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Designing a class: WordPress AJAX handler

Learning object-oriented programming has its fair share of challenges. One of them is the large variety of problems and their solutions. That’s why a lot of solutions revolve around using design patterns.

Sometimes a problem has a clear solution like the WordPress API client. Other times it’s more abstract like how to interact with the plugin API. These abstract problems are a lot harder to define and solve.

That’s why we’ll look at how to design a class to solve one of those abstract problems. I decided to look at AJAX communication. You can use AJAX to do anything. This means that we can only create a generic outline of what an AJAX handler class would look like.

Let’s do a quick overview of AJAX

Before we go any further, let’s go over the idea behind AJAX. AJAX is a way for a rendered web page to communicate with a server without needing to refresh.

The web page sends a request to a server using JavaScript. That request could also contain data for the server to use. The server can then send a response back with information for the web page to use. This can go back and forth forever. The end result is a more dynamic web experience.

For more details, you should take a look at the codex. It does a good job at explaining what AJAX is and how to use it with plugins.

For us, there’s one main idea that’s important. It’s that AJAX is a two-way conversation between a web page and a server. You’ll want to keep that in mind when we design our class.

Breaking down AJAX into tasks

Now that you know a bit more about AJAX. Let’s bring in some single responsibility principle into the picture. We’re going to diverge a bit from the usual formula of finding the job for our class.

That’s because we’re designing around the concept of AJAX and not a specific job. All that we know for sure is that the class needs to work with AJAX. So we’re going to focus on the common tasks it needs to be able to do to work with it.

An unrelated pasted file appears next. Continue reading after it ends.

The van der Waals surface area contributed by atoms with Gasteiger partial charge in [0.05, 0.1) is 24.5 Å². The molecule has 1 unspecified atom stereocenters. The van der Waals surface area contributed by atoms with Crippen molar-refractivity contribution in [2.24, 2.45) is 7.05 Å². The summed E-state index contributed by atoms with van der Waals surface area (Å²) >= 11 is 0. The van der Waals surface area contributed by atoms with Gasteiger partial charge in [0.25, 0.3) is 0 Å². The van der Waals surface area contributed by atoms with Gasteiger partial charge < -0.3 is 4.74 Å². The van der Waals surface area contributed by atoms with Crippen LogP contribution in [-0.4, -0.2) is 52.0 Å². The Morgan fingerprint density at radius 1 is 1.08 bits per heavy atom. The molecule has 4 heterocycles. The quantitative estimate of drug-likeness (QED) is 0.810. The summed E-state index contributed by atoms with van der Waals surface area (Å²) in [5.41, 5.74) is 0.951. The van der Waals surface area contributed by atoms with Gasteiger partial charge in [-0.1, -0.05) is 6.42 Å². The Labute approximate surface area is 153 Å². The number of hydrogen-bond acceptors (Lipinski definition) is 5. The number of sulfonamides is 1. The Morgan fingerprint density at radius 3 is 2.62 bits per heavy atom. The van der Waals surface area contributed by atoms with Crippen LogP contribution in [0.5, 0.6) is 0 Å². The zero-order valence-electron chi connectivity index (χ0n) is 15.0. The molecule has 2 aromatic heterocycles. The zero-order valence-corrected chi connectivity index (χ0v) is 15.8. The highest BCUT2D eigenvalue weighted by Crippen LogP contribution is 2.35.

Receive a request

Your class needs to be able to receive and process an AJAX request. If the request comes with data, you need a way to retrieve it. This is the most basic need of our class. The web page will always send us some information, but it might not always expect a response back.

Send a response

In more advanced use cases, the web page will also expect a response back. That response would contain data as well. That data could be a simple string, but it could also be an encoded JSON object.

Make sure everything is secure

It’s easy to forget about security, but it’s important when working with AJAX. It has its own way of communicating with WordPress which can leave you vulnerable. You have to take the necessary steps to keep WordPress safe.

That means that your class needs to know that if it should process the request it received. It also has to ensure the data passed by the request is safe. That means using sanitization where appropriate.

Let’s start putting it together

Breaking out the tasks like that is useful when dealing with an abstract problem like AJAX. These tasks have specific needs and outcomes. This makes coding them easier.

Now, let’s see how we can weave them together to form our AJAX handler class. We’ll call it AjaxHandler.

Defining our constants

The first thing we’ll take a look at is constants.We want to look at those first because they help us think about unchanging elements of your class. Those elements might also need to be accessible from outside that class. For our class, there are two elements that fit this criteria based on the tasks that we defined earlier.

Here’s our AjaxHandler class with our two constants. ACTION is the action used by AjaxHandler. It’s what we expect the AJAX call to send to WordPress.

NONCE is the name of the action that we’ll pass to WordPress nonce system. We’ll use it when we create and validate our nonces. This will make our code a bit more secure.

Both those values should never change and need to be accessible from outside the class. This allows you to use them easily in the JavaScript code in your theme or elsewhere.

Outputting our AJAX data

The safest way to output AJAX data in WordPress is by using the wp_localize_Script. It’s a bit of a hack because the function is for localization. That said, it lets us output our data without using PHP in a JavaScript file.

Here are changes that we made to our AjaxHandler class to support it. We added the register static method as a custom constructor. It registers our register_script method with the wp_loaded hook.

The register_script method is in charge of wiring all our JavaScript with WordPress. We have to start by registering our ajax.js with WordPress using wp_register_script. This registers it with the handle wp_ajax.